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October's third-quarter earnings statements underscored a formidable leadership problem for financial institutions. In today's world, success no less than failure can lead to crisis for businesses vilified as profiteers amid misery.

How can leaders lead when the better they do, the more fire they face?

If answers lie anywhere, they lie with

Goldman Sachs'


Chairman and CEO Lloyd Blankfein.

2009 has been an extraordinary year in the great institution's history. Third quarter net income tripled while the second quarter saw the largest profit since Goldman Sachs went public. Commentator after commentator echoed analyst Michael Hecht, JMP Securities LLC in New York: Goldman Sachs' "biggest challenge and the thing that seems to get the most press is how much they put aside for comp expense."

It was in this difficult context that Blankfein worked his magic. Mid-second quarter, well


the announcement of unprecedented profit, Goldman Sachs published new compensation principles that, importantly, included higher bonus percentages deferred in stock payouts over a period of years.

Blankfein had said in April that his industry's compensation decisions looked "greedy and self-serving in hindsight." But he was already practicing foresight when, even as the November 2008 hurricane raged, Goldman announced that top executives would receive no bonus for 2008. That decision set a new tone.


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, for one, immediately announced that its own top executives would likewise get no bonuses.

It's an old game called "Follow the Leader."

Blankfein's leadership lies in melding actions and words. When, for example, he called public anger over skyrocketing executive compensation not just "understandable" but even "appropriate," it was no hollow sop to political expediency. After all, Blankfein himself had already moved to reform compensation well ahead of any furor over posted earnings.

By awarding shares in lieu of cash, Blankfein is modeling a systemic change that's all about growth through reinvestment. Responsible growth-mindedness has always exempted business leaders like Bill Gates or Warren Buffet from compensation-related public hostility. Goldman Sachs' reformulated pay system suggests that the financial services can indeed rejoin that mainstream of American business, erasing the border that's been speciously drawn between Wall Street and Main Street.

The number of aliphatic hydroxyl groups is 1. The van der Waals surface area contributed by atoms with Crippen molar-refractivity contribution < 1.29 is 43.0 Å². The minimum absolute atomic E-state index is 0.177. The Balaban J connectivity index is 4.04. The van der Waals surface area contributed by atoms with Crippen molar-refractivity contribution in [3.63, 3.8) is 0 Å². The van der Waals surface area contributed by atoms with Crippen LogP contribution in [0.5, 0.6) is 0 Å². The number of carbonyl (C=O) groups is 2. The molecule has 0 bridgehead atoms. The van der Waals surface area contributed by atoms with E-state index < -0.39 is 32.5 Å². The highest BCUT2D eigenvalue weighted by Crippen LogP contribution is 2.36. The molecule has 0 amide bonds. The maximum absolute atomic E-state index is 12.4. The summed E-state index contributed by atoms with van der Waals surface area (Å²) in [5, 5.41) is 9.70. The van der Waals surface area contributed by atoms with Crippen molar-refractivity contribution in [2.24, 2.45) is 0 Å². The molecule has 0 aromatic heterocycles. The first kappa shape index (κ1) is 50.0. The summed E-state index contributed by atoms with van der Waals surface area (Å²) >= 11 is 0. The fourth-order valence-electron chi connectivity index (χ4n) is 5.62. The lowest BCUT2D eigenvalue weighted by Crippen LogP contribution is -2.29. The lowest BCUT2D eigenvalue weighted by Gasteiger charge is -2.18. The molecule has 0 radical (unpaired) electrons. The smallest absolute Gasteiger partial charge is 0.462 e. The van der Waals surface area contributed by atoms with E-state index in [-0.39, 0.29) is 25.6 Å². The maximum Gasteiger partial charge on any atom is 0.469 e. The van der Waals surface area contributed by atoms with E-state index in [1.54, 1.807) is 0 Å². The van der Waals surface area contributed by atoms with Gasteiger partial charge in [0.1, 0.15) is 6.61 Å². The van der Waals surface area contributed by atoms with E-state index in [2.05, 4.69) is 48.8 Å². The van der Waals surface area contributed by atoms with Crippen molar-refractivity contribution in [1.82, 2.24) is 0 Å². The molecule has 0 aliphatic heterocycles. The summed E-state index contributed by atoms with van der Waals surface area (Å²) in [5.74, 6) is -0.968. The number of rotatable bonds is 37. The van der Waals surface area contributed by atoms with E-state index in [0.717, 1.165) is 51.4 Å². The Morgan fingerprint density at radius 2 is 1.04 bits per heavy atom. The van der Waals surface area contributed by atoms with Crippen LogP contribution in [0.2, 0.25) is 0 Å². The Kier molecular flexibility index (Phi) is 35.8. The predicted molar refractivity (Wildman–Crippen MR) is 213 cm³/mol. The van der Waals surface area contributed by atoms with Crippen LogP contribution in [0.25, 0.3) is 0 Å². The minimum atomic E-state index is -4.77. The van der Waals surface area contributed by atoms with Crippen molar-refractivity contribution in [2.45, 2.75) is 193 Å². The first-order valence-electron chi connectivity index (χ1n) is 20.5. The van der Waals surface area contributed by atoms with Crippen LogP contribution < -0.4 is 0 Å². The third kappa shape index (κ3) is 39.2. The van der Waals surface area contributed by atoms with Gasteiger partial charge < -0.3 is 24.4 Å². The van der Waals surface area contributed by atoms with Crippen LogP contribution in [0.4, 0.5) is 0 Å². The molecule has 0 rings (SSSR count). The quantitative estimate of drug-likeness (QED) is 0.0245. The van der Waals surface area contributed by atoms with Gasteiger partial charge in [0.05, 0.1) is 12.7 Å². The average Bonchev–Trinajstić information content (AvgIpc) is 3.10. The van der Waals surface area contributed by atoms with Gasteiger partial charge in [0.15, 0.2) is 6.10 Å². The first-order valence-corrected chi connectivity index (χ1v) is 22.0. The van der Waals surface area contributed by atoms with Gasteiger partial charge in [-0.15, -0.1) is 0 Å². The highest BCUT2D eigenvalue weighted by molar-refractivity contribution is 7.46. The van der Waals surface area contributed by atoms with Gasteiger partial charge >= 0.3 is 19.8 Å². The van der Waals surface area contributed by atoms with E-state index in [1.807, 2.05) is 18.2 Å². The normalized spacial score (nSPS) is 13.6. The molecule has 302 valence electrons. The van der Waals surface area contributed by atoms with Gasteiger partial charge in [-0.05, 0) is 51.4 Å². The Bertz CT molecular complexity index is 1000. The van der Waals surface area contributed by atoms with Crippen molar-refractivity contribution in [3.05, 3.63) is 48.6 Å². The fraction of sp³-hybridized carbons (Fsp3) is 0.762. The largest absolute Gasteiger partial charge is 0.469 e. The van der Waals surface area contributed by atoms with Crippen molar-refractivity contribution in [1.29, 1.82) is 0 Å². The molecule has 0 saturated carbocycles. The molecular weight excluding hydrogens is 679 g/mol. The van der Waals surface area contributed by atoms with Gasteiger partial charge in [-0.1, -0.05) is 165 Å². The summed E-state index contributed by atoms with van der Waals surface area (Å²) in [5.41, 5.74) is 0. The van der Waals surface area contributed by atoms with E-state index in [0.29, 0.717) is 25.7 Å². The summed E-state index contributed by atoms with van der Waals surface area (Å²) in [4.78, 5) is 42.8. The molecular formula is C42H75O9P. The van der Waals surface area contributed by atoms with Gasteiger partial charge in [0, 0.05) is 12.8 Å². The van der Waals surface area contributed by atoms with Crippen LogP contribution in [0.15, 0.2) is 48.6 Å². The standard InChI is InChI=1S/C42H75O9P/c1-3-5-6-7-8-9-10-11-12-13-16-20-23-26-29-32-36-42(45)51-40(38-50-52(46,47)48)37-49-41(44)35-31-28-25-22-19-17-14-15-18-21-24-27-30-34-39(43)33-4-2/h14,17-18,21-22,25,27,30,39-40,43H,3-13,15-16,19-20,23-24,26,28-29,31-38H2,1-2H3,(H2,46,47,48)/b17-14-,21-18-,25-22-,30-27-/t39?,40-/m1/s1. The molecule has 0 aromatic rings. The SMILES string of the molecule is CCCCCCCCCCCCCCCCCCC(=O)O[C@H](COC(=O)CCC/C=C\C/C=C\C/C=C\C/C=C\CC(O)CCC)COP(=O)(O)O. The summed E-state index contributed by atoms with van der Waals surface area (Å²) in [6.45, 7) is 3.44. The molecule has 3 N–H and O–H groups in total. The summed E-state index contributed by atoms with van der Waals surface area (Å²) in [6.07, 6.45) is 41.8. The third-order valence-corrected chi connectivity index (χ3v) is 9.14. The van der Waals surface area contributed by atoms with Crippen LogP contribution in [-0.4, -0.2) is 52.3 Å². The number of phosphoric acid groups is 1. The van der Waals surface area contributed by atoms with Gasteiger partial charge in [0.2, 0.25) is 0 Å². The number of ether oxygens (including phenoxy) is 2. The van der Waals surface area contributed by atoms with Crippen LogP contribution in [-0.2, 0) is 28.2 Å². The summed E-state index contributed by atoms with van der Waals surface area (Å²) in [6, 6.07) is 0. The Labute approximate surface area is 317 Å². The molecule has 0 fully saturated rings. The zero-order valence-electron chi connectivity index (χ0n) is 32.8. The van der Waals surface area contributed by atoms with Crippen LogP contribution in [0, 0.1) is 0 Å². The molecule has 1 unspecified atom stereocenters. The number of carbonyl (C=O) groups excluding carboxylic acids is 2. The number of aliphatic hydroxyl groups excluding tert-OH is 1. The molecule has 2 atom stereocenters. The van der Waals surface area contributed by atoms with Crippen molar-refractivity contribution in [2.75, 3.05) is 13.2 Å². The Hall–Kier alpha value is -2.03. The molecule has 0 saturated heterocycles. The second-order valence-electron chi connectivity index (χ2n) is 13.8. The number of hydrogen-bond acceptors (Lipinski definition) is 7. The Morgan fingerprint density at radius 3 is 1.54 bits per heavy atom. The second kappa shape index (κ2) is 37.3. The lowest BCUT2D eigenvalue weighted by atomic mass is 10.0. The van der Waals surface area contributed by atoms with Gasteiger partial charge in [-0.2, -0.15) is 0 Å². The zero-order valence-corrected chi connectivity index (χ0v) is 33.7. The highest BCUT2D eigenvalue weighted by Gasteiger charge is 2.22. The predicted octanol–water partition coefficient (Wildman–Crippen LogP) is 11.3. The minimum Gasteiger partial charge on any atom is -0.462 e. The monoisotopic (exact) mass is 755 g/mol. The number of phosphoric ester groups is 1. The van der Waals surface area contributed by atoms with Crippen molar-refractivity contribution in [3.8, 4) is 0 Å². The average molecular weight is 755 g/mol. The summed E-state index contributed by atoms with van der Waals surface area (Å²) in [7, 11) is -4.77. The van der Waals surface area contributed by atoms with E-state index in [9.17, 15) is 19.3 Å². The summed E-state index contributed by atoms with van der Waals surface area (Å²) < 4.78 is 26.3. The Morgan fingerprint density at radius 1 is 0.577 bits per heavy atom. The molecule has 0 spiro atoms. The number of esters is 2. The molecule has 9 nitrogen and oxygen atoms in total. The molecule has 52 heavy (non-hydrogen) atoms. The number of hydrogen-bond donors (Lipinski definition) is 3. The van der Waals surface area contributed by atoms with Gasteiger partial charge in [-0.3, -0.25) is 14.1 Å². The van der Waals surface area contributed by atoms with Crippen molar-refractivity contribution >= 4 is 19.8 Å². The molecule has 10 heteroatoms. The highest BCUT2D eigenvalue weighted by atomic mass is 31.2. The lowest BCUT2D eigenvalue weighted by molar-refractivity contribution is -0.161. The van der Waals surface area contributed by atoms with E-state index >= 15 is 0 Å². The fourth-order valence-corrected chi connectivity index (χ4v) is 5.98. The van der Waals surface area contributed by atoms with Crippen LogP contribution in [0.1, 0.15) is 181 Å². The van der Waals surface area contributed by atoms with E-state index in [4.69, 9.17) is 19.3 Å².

Blankfein has also led the larger regulatory discussion that will happen with or without Wall Street's participation. Blankfein, because he's a leader, fully intends to participate and has done so throughout 2009, presenting a full regimen of needed regulation. Regulate securitization and derivatives, said Blankfein, lest we're compelled to abandon them altogether.

If substance bespoke leadership, so does Blankfein's style. In September 2009, he talked to

Corner Office

about working through the 2008 market meltdown by "making sure that everybody, at every point, understood what was going on...almost every day I would send a voicemail to the whole firm. I'd walk around the firm. I'd answer people's questions. I'd get e-mails and respond to them."

For leaders like Blankfein, deeds and words are always inseparable. They know that words alone are worse than useless while the impact of what you do depends on your ability to articulate the value of what you've done. Great communications is not about ordering communicators to "spin this." It's about anticipating the future to deflect its slings and arrows.

No one on Wall Street can escape the current storm but some are positioning themselves to weather it and reap the benefits of growth once the inevitable calm finally descends.

Richard S. Levick, Esq., is the president and chief executive officer of Levick Strategic Communications, a crisis communications firm. He is the co-author of Stop the Presses: The Crisis & Litigation PR Desk Reference and writes for Reach him at

At the time of publication, Levick had no positions in the stocks mentioned.